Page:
Results: We have developed a novel integer programming-based approach to reconstruct the underlying regulatory architecture of differentiating embryonic stem cells from discrete temporal gene expression data. The network reconstruction problem is formulated using inherent features of biological networks: (i) that of cascade architecture which enables treatment of the entire complex network as a set of interconnected modules and (ii) that of sparsity of interconnection between the transcription factors. The developed framework is applied to the system of embryonic stem cells differentiating towards pancreatic lineage. Experimentally determined expression profile dynamics of relevant transcription factors serve as the input to the network identification algorithm. The developed formulation accurately captures many of the known regulatory modes involved in pancreatic differentiation. The predictive capacity of the model is tested by simulating an in silico potential pathway of subsequent differentiation. The predicted pathway is experimentally verified by concurrent differentiation experiments. Experimental results agree well with model predictions, thereby illustrating the predictive accuracy of the proposed algorithm.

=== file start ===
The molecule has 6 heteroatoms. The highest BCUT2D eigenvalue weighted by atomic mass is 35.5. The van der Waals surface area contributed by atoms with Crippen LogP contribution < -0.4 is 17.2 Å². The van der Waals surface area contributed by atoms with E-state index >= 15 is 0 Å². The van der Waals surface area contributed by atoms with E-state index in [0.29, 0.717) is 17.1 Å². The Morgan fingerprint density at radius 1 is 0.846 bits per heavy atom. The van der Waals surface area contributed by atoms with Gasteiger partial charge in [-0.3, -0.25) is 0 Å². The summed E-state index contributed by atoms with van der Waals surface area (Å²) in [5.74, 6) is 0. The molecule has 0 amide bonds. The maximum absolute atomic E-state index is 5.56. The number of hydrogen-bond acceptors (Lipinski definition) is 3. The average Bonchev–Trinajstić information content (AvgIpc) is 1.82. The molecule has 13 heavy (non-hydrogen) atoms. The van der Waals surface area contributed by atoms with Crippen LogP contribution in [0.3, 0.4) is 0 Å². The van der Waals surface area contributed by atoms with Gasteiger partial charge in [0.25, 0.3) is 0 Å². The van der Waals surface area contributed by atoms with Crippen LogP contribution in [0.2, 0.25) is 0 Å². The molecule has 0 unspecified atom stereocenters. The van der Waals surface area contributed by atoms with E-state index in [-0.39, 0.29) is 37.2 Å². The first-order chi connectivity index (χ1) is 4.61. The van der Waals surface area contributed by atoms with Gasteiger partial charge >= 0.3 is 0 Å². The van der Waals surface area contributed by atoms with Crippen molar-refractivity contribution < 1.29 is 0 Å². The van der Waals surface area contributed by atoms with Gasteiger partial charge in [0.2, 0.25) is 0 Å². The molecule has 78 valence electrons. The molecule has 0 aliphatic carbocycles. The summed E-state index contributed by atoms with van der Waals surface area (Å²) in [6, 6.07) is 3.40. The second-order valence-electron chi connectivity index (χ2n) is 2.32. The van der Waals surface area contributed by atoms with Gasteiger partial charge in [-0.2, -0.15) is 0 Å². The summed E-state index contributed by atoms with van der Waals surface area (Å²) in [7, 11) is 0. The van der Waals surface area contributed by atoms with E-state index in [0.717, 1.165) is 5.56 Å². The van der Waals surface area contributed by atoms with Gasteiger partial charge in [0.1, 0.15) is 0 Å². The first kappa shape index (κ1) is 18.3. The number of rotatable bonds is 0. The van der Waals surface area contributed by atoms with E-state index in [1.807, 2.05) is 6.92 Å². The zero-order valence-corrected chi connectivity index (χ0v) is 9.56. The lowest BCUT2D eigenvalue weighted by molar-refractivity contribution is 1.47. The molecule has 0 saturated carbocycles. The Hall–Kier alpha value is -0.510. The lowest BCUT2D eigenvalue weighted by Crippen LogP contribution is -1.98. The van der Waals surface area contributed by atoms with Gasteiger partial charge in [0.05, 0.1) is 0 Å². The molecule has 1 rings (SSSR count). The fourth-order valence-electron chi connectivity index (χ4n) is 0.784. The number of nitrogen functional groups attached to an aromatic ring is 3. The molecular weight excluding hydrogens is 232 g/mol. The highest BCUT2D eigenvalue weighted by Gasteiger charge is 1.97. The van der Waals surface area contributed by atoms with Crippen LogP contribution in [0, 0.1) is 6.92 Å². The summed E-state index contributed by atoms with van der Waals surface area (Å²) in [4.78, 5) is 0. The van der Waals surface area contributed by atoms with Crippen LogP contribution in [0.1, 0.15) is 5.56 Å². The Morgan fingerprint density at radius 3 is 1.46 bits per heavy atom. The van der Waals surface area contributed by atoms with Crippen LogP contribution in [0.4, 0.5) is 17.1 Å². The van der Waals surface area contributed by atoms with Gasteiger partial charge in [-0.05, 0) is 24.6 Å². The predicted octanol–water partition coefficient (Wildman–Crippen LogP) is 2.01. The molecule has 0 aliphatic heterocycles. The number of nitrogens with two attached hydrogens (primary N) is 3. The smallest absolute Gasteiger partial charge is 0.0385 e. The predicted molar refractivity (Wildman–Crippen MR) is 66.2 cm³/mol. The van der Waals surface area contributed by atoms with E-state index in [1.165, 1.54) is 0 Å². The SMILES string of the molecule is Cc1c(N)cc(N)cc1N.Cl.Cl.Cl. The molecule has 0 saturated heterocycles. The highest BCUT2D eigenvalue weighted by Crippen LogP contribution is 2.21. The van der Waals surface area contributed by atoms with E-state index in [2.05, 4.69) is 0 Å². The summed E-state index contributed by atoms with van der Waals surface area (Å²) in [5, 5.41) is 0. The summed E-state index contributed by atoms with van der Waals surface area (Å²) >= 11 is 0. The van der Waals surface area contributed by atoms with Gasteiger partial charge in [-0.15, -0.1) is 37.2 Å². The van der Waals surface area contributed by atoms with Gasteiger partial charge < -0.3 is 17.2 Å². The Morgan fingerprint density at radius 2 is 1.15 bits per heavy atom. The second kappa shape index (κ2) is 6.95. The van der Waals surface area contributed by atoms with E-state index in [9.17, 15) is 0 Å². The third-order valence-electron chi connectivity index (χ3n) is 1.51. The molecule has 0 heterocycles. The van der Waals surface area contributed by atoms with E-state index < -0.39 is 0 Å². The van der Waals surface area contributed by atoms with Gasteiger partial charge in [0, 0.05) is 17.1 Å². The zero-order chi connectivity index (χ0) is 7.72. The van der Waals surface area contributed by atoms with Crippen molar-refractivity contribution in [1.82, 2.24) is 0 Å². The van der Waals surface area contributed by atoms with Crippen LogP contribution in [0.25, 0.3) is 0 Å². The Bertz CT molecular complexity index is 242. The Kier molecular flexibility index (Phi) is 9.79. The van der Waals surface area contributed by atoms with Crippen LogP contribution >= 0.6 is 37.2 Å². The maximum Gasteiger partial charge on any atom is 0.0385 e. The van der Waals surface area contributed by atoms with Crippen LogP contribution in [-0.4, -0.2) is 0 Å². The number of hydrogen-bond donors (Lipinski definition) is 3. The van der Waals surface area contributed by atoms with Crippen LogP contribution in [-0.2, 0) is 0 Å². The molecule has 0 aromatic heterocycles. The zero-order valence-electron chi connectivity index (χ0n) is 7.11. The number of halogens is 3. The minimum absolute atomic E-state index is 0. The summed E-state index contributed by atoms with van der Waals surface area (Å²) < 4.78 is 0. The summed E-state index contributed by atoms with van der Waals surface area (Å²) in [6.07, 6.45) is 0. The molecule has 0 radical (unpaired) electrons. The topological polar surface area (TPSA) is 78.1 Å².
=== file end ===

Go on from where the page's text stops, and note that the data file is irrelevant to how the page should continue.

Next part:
Supplementary information: Supplementary data are available at Bioinformatics online.
PMCID: PMC2865861  PMID: 20363729
5.  Activin Alters the Kinetics of Endoderm Induction in Embryonic Stem Cells Cultured on Collagen Gels 
Stem cells (Dayton, Ohio)  2007;26(2):474-484.